Leighton Wass grew up in Southwest Harbor and graduated from Norwich University with a B.S. in science education. He taught high school biology in Vermont for 33 years and also is a freelance writer. At 80, he continues to use the outdoors as his playground. Wass lives in Adamant, Vermont, with his wife Jane and two Labradors. He has a book coming out this spring, “Fly Fishing The Hex Hatch,” published by North Country Press.
I had just recovered from a two-week May illness, smack-dab in the middle of turkey season, and had a little more than a half-hearted urge to get back out in the woods. But this was a double calling: gobblers and morel mushrooms. I had to get out there.
As I slowly ambled toward the mushroom area, I stroked my push-button call, hoping the yelps would entice a gobble. There were small knobs here and there, my favorite kind of terrain for hunting turkeys.
Suddenly a tom turkey answered my call, and not too far distant. I hurried to find a large tree, plunked myself down, and called again. The woods rattled with his immediate return gobble and I was wired!
I had a decoy but didn’t dare set it up because the bird was so close. The hot gobbler answered every call and double-gobbled once. It was slowly pussyfooting my way. There was a small knoll 17 or 18 yards away that hid his approach from that direction.
In my excitement to get out in the woods, I had failed to plaster myself with fly dope and the blackflies were absolutely horrendous. I slowly moved my gloved hand up to get rid of some of the “bastids” but, of course, they returned. At this point, I had no choice but to bite the blackfly bullet.
The gobbler still appeared to be inching its way in my direction, based on its gobbles, so I cut back on my yelps in hopes of arousing curiosity. This all took about 30 nerve-wracking minutes.
Then, a gobble roared even closer still, so I readied my gun into position for a shot. I fully expected it to come over the top of the nearby knoll, and by the sound of the gobble, I believed it to be a mature bird.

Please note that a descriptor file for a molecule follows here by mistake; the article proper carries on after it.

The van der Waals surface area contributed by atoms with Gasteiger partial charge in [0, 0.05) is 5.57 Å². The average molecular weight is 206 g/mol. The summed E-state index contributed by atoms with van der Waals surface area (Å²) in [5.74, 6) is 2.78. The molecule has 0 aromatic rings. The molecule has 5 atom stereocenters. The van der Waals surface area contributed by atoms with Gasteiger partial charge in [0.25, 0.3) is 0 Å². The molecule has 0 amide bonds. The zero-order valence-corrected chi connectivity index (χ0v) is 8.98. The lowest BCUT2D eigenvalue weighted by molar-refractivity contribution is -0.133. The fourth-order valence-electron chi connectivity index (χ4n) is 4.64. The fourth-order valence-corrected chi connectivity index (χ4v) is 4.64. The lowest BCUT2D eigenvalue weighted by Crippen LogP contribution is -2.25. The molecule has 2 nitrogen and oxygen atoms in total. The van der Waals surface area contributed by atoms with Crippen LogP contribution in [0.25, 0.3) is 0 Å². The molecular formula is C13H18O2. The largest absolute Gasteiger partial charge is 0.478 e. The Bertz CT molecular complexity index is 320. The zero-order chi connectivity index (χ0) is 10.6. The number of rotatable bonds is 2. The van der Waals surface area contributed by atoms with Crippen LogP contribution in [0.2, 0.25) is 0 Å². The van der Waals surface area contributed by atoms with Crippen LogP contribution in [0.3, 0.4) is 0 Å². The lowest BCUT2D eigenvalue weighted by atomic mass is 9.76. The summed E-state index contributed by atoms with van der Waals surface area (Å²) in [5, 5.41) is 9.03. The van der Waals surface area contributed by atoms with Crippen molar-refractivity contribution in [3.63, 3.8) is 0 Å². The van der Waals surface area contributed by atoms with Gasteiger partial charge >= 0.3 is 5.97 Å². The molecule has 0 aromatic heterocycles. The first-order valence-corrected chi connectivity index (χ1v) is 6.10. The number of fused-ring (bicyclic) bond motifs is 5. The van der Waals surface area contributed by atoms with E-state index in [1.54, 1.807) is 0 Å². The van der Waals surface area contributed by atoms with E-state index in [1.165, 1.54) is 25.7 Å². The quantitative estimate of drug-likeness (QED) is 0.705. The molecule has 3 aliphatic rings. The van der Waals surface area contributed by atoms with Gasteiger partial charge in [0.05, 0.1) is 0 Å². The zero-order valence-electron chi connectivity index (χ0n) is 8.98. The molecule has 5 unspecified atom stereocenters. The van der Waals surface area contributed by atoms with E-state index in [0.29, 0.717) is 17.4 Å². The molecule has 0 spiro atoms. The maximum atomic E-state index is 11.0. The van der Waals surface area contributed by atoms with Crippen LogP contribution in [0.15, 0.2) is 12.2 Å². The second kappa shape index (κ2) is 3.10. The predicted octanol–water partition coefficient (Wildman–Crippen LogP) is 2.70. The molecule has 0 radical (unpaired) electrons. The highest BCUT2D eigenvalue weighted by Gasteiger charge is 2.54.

Then, there was a bit of a lull. I waited and waited and waited. My 12-gauge was feeling as if it were made of lead, causing my muscles to shake. All of a sudden, I heard a “putt-putt-putt-putt” above me and out of view.
I had been had! The jig was up. I slowly turned to look uphill and to my left, and there, 21 yards away was this gorgeous tom, his bright, crimson head and neck seemingly glowing like neon lights.
I moved my gun around ever so slowly in its direction, figuring it was about to vamoose any second. The gobbler took a step and at the same time, I quickly raised the shotgun to my shoulder. BLAM! I saw it flap its wings and then it was gone.
This was only the second turkey that I had missed in 30 years of hunting. What the hell happened? After checking the spot where the handsome bird stood, I found a 3-to-4-inch maple that had taken a huge chunk of the pellets that were destined for the bird’s head and neck. Those quick shots never have hit paydirt for me.
After mulling the whole frustrating event over, I got out the rest of my equipment — a jackknife and mesh bag. It was time to engage in the second activity I had planned, to pick some tasty morel mushrooms.
Probably no more than 20 yards from where I missed the tom turkey, I collected my first few morels, but because of a dry spring, I was only able to find 19. Man, were they some delectable sauteed in butter, wine and cream, and then served on toast. Of course, some fried turkey fritters would have complemented the morels nicely, too.
I have been gathering morels in the turkey woods for 23 years now, and some years I was able to find enough to sell to restaurants. The very first morels I ever found came while I was turkey hunting and, as a result, I have tried to combine the two activities ever since.
Sometimes I check out a new area of hardwoods for morels, all the while using it as a turkey scouting mission as well. Both can be found in very similar habitats: rich, open hardwoods with a scattering of white ash trees. Never pass up white ash when turkey hunting without scanning the ground within a 10-foot radius of the trees for morels.